Aug. 4th. One of the loons yodeled throughout the night. I am unsure if he was an established male protecting territory, or one of the younger ones trying to grab a piece of the pie for his own. The intermittent bird calls coupled with the constant sensation of falling (my sleeping bag was on an incline) made for a very unrestful night. I woke up, stiff and groggy, around 6:00. Wishing I had brought socks just for the few chilly hours each morning, I padded barefoot through camp and helped Sam get a fire going to boil water for instant coffee and green tea.
After a breakfast of bananas and Larabars, we set out to explore Heron Bay. A restless family of swallows dove and flitted around the large island near our camp. The mouth of Heron Bay, guarded by a low foot-bridge, bore a sign reading “Bird Nesting Area Closed Ice Out to August 1.” We speculated it was likely for Common Loons that the area was closed, as we had already seen one chick on another part of the reservoir. Brasenia leaves blanketed the surface of the bay, and a curious channel carved between the oblong green pads. We made a game of it, Sam powering the boat as I steered my best to keep the craft within the channel. We mostly succeeded.
At the far edge of the bay, we stopped the canoe amid emergent vegetation to talk. It’s interesting to me, how being out in nature with only one other person stirs the need for meaningful conversation. As we spoke, I noticed two tiny green flies engaged in a mating dance. One would fly back and forth rapidly before landing on a lily pad next to the other. Then the other would flit to another pad, and the dance started anew. We also noticed a small, pointed face sticking up through the Brasenia to watch us, and as we left the bay, two good-sized Painted Turtles basked on a log near the shore—the more skittish one plopping into the water when we neared.
Stopping at camp for a short bathroom break, we then followed the northwest finger of the reservoir up until pain shot through our shoulders with each stroke. Along one bank, the Pacman-shaped leaves of Nuphar surrounded a single yellow, cup-shaped flower. Getting a decent photo of the flower was an exercise in patience, and I think it helped me to improve respectful communication under so much frustration. A Common Loon bringing food to its chick escorted our route back down the finger. We arrived at our base camp just ahead of another rainstorm.
As I laid down for a much-needed nap, Sam went for a swim in our secluded cove and built a fire. Wouldn’t you know it? Shortly after I woke up, I stumbled upon a yellow birch that had been felled (presumably) by the state park’s maintenance crew. We could have been using the bark as starter all along! Our dinner consisted of hummus and celery, after which we broke apart and cut up our kindling for the next morning.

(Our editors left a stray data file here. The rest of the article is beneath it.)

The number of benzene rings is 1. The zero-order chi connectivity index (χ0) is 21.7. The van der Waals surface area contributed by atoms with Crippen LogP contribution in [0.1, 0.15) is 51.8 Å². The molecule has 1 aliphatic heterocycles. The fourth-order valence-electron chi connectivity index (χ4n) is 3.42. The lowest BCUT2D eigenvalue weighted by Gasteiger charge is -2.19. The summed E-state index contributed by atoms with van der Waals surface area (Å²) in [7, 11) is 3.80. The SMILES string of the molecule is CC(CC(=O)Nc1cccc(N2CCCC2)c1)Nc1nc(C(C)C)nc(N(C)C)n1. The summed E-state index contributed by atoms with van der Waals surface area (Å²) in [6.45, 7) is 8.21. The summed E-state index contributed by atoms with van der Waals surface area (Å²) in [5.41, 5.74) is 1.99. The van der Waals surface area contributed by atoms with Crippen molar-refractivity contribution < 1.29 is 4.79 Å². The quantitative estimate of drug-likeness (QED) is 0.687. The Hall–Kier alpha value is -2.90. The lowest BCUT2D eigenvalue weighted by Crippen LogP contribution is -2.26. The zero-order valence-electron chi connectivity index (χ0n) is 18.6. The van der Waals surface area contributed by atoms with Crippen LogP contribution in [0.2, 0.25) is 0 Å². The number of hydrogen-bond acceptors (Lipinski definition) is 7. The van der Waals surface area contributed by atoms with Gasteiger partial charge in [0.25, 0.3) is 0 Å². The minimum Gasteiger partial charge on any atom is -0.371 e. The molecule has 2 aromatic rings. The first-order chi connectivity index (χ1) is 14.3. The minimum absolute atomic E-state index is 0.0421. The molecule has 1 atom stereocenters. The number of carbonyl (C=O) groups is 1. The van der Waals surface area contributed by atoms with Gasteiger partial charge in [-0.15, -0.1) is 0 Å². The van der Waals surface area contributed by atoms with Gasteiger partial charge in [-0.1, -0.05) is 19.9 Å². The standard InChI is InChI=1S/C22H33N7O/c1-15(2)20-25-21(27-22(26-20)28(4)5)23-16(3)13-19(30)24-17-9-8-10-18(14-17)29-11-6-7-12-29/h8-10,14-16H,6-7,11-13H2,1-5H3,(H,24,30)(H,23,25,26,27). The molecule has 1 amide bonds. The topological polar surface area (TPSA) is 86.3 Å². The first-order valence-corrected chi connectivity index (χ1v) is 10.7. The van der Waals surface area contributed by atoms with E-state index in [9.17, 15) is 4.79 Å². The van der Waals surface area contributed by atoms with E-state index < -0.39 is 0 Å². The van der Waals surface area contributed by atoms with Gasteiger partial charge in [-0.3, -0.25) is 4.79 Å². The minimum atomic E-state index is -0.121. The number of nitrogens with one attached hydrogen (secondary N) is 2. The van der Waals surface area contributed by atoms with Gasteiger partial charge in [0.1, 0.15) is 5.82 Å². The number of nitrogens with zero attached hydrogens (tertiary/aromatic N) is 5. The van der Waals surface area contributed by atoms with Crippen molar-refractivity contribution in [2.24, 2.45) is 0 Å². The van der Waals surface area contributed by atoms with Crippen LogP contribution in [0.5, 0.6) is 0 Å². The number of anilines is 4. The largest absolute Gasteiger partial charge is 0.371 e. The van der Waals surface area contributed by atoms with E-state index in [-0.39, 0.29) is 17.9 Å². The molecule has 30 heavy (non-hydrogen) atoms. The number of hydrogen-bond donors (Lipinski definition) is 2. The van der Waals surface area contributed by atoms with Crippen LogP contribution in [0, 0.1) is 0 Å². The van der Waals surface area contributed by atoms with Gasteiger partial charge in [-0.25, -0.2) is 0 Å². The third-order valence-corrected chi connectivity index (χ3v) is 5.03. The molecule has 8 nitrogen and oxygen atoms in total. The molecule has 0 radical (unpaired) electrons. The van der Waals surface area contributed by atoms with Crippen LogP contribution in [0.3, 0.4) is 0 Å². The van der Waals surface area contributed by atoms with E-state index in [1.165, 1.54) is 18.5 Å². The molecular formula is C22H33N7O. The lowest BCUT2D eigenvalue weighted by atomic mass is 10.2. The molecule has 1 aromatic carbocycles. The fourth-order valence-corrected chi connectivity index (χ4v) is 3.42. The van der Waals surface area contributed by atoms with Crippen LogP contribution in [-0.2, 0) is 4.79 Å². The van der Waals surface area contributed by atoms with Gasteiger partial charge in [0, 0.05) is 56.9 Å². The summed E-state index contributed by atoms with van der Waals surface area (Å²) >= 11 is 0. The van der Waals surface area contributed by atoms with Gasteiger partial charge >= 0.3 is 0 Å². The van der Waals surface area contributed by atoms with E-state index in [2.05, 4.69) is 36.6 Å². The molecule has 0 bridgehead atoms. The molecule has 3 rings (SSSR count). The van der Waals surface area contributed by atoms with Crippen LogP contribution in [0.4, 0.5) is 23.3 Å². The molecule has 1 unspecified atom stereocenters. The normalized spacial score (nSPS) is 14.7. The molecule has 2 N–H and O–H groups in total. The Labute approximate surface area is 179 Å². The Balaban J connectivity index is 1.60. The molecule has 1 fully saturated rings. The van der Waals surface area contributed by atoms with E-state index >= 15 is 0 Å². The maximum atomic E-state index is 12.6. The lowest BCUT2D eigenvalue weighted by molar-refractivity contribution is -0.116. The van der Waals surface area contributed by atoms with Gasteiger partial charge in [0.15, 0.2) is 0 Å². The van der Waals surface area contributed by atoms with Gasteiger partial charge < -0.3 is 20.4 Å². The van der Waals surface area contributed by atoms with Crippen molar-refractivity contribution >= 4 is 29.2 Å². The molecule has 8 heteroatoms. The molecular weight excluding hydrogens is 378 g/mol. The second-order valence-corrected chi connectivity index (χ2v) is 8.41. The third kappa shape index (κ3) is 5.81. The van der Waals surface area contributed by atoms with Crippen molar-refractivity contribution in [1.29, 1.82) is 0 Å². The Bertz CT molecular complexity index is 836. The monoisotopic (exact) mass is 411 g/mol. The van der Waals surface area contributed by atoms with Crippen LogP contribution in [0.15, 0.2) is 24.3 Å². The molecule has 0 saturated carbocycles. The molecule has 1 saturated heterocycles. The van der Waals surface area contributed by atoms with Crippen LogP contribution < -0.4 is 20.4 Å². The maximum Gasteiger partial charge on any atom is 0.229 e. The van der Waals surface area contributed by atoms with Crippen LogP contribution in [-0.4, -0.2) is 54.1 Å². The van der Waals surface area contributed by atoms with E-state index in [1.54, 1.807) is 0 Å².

One last outing before bed took us to Picnic Island, where I explained the behavior of two loons to Sam as we watched. The loons swam hurriedly together, diving, bill dipping, and preening. Given the yodeling of the previous night and the knowledge of unestablished loons on the reservoir, I interpreted these behaviors as aggression. At the very least, I think these loons were engaged in feeling each other out in order to claim a territory. We also visited the larger island directly west of our camp, finding a male American Bullfrog hiding among the Brasenia, and listening to a pair of Green Frogs in vocal combat over prized breeding zones.
Aug. 5th. Sore and exhausted, we awoke again to the sound of loons telling each other off at 6:00. During the night, a raccoon had gotten into our garbage. Thankfully, we did not have anything too appealing, as we had been subsisting off of bananas, Larabars, peanut butter & jelly sandwiches, and hummus. I was impressed, however, that the little beast had been able to twist the top from an empty hummus jar.
We broke camp, striking the tent and rolling everything up into easily manageable sizes, then loaded the boat and set out. Tired and stiff as we were, we opted for a bit more open-water paddling than previously in order to get back to the landing faster. Three large birds flew low over our boat, and it wasn’t until they had almost passed that I realized they were not Canada Geese, but Common Loons.
One corner we rounded presented us with two small, brown things in the water. At a distance, I thought they were a pair of American beavers swimming towards us, and was astonished at how fearless they were. An adult loon popped up near the canoe and seemed to be keeping an eye on us, and it was then I realized that the brown things were loon chicks. I excitedly whipped out my camera and started snapping as many photos as I could while Sam paddled the boat backwards and out from between the adult and two chicks.
So early in the morning, the landing was very quiet, and we quickly loaded everything back into the car and headed back for Sterling. There are a few things I wish I had brought on the trip, not the least of which was a proper air mattress. These old bones are too finicky for sleeping pads anymore.
All photographs are property of Heather Cullen.